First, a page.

After having his identity stolen, Vincent Watts found his true self

Pictured is Vincent Watts. Photo by Tessa Wild.

Vincent Watts, a homeless artist and writer, has gone through a difficult journey to find his identity. Although he’s lost his legal identity, he has gained a deeper sense of self than most do in a lifetime.

He moved to the D.C. area about five months ago, almost five years after his identity was stolen. It was “misused in a bunch of ways,” Vincent said, and he has spent about six years trying to clean up the mess. “It’s been a journey. I am my own case manager, my own lawyer, my own social worker —  my own a little bit of everything.”

After the identity theft, Vincent looked into pro bono services, which in turn got him interested in filing court appeals and looking for other ways to represent himself. Soon, he became interested in learning judiciary procedure. However, because he didn’t have a permanent address where he could receive mail, his case was continuously put on hold.

The case remains pending and he remains homeless. However, being homeless has allowed Vincent to find his identity in a way that he hadn’t before.

For example, he says his survival skills have peaked over the last several years. “I’ve completely turned into a physician slash doctor. Just being out here with the very few resources that I have, just being able to take care of myself.” Vincent said. “When it was time to survive, that kind of kicked in. It was just kind of this dormant, hidden thing and it’s pretty eerie, but it’s also very gratifying.”

Identity is also a central theme in Vincent’s writing,. Three months ago, he discovered Street Sense Media and began publishing his work in the media center’s print newspaper. The first installment of his three-part fiction story is scheduled to publish in an upcoming edition.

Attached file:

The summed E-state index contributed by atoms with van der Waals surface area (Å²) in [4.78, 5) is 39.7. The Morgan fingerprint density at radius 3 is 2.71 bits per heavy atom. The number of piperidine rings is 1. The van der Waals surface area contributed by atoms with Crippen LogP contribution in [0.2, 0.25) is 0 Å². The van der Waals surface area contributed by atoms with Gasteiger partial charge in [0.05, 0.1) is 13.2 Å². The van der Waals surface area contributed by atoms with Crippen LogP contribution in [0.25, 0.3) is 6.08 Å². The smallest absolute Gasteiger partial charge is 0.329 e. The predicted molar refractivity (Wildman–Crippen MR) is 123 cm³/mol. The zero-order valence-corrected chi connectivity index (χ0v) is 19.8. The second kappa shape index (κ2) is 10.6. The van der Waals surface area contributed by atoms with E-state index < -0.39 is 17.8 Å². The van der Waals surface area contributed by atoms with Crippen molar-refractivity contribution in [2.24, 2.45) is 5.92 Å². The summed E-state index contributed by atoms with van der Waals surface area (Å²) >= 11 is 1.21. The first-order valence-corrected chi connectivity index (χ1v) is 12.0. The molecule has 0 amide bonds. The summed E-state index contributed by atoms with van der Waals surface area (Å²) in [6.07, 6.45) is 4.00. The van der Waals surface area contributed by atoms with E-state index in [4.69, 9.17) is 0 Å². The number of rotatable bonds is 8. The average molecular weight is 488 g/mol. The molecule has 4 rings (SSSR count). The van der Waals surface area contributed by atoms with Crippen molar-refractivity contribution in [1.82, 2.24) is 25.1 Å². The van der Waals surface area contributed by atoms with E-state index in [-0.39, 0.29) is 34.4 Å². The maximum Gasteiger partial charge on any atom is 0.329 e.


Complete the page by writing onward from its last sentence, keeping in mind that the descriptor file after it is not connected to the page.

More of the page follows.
“That was literally my first piece that [has ever gotten] published,” Vincent said. “It’s about a cowgirl who comes across two gentleman who help her develop as a teen and a woman. She’s really interesting—she’s like this petite, short, spunky girl who has developed in the West of hustlers and bootleggers. She’s really finding a life outside of that, but not too far from it. She’s picked up this other life that she really doesn’t know what to do with yet.”

Vincent’s story is a fiction piece, but some aspects of it are very personal. The theme of learning within the story, for example, is something Vincent based off of his own life. “She’s a clever girl, but she’s learning something completely new, and she’s like ‘Okay, this is really cool, but it almost seems as if I’m not meant to do it.’ But she perseveres, she finally does get it down, and it’s very cool,” Vincent said.

Through his writing, Vincent has discovered new elements of his creative side. “I’m a visual artist first, and a descriptive artist second, so I found my descriptive strengths in writing, and it’s really been an eye-opener for me,” he said.

Vincent lives at the 801 East Men’s Shelter for now and plans to stay in D.C. “I would love to keep writing,” he said. “I’m gonna put [visual] art down for a little bit and kind of expand my creativity in writing. If I could stay in fiction, that would be awesome.”

Vincent’s search for his identity is unique . However, people all over the world struggle to find their true selves, especially when experiencing homelessness. “Identity is important to everyone, or at least it should be,” Vincent said. “Anyone that is experiencing constant growth, don’t be afraid of it, or don’t be too shy of it. I really found that asking yourself questions and taking some time alone really helps build your identity.”

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We believe ending homelessness begins with listening to the stories of those who have experienced it.